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Secret Cold War Balkan ‘Bond’ base opening to world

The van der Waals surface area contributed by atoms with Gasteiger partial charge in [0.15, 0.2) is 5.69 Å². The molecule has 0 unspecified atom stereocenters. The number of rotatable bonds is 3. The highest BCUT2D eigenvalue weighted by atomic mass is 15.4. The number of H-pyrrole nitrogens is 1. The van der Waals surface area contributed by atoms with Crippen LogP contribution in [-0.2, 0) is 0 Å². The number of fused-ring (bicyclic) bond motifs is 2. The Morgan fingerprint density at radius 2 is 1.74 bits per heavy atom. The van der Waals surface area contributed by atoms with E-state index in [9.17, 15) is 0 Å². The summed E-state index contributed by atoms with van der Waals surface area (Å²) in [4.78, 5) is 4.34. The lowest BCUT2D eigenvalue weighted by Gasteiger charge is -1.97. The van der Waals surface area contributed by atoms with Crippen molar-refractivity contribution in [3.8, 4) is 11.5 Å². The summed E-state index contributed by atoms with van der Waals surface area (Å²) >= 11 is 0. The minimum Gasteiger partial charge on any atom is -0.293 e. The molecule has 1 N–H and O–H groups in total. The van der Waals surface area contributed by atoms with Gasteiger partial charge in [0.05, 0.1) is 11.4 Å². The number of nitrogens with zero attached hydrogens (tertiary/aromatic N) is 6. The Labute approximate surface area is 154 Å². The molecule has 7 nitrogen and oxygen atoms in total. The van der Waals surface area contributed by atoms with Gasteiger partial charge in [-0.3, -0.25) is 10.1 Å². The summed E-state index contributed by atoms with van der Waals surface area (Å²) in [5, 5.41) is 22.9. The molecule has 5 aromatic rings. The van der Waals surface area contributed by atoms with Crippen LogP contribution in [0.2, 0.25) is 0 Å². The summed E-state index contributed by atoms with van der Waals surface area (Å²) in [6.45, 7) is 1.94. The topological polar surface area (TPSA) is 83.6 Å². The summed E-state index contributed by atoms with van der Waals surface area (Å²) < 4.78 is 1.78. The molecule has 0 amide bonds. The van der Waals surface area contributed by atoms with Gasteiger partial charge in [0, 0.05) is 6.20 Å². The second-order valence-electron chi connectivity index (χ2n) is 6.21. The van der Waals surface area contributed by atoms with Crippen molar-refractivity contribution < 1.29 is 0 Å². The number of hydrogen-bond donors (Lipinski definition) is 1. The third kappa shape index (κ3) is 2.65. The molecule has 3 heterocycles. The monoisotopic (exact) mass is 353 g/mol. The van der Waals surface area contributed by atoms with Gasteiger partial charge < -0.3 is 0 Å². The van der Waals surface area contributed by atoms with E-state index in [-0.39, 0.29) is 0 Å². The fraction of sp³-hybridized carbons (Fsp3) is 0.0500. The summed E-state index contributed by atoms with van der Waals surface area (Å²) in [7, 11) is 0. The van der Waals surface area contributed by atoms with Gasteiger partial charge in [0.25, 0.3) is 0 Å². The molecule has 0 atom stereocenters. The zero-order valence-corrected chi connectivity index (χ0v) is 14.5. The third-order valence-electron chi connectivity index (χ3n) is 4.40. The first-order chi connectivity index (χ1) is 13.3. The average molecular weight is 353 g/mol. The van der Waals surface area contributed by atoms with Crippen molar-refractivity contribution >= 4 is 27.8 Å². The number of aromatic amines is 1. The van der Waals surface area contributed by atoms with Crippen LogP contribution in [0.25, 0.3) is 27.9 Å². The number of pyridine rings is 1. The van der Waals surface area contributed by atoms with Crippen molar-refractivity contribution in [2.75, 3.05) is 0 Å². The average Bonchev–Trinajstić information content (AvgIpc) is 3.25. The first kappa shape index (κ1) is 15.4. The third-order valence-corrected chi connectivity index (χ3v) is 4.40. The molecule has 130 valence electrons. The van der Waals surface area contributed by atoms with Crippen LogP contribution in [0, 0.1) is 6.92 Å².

Like something out of a Bond film, the giant Zeljava airbase was carved into a mountain between Bosnia and Croatia and designed to withstand a nuclear strike. But for decades it sat idle, with only the occasional intrepid tourist daring to venture into its crumbling cavernous core. Built in secret in the 1960s to hide a fleet of Soviet fighter jets in what was then Yugoslavia — a socialist federation that sought a middle ground between Moscow and Washington during the Cold War — it had its own power, water purification and ventilation systems and could operate autonomously. In its heyday, the underground base could hold nearly 60 MiG-21 aircraft, with its 3.5 kilometres (2.2 miles) or so of tunnels also home to command centres, offices and dormitories. The remains of the enormous 100-ton retractable concrete doors at its four entrances are still visible with metal reinforcements protruding from the structures. Beyond its cavernous interior, the base had five runaways that straddle the border between Croatia and Bosnia. “All the systems were state-of-the-art at that time,” said Mirsad Fazlic, a former pilot who worked at the base for nearly a decade in the 1980s. “It was the then best military and civilian technology.” -‘Everything was burned’- During the wars that followed the breakup of Yugoslavia in 1990s, the facility was destroyed by the remnants of the Yugoslav army, using powerful explosives. “All that was inside, all that equipment, everything was burned,” said Fazlic. “Only the tunnels and the walls remained.” After its destruction, the base sat largely vacant and in disrepair, attracting adventurous tourists looking to explore old relics from the communist era. That all changed in 2016 with the release of a Slovenian mockumentary called “Houston, We Have a Problem!” featuring the base. Since then, locals estimate that the state-owned complex has been drawing more than 150,000 people a year. Authorities in the area have high hopes that with the right marketing, the base could attract many more, notably some of the 1.7 million tourists that visit the nearby Plitvice Lakes national park every year. “By revitalising Zeljava, we would create additional content for the national park enabling tourists to stay a day longer,” said Ante Kovac, the mayor of the area. Car races have already been staged at the base, and officials believe its extraordinary size means it could house data centres, or host parties or a Cold War museum. – ‘Frozen in time’ – At the moment, visitors walk with flashlights through its humid, pitch-black tunnels, carefully avoiding holes in the ground, while some drive through portions of the base. “It’s crazy that it has been frozen in time,” said Angelo Virag, a photographer visiting from the Croatian capital Zagreb, who was in awe of the “absolute ingenuity of engineering”. His cousin Mario Garbin — from Perth, Australia — gushed over the “raw, authentic nature of the infrastructure that has been left untouched for the last 30 years.” Aviation fanatic Hamdija Mesic from the nearby Bosnian town of Bihac said he hopes that the two runaways located in Bosnia would be reopened to fellow pilots soon. “Such a huge facility abandoned to the ravages of time cannot be found anywhere else in the world,” he told AFP. However, others hoped the site would remain as it is. “You don’t have signs where you have to go and what to see, it’s more like a discovery place,” Maria Moreno, a 33-year-old interior designer from Spain, told AFP. “This is why I liked it. “Turning it into a tourist attraction would lose its charm.”

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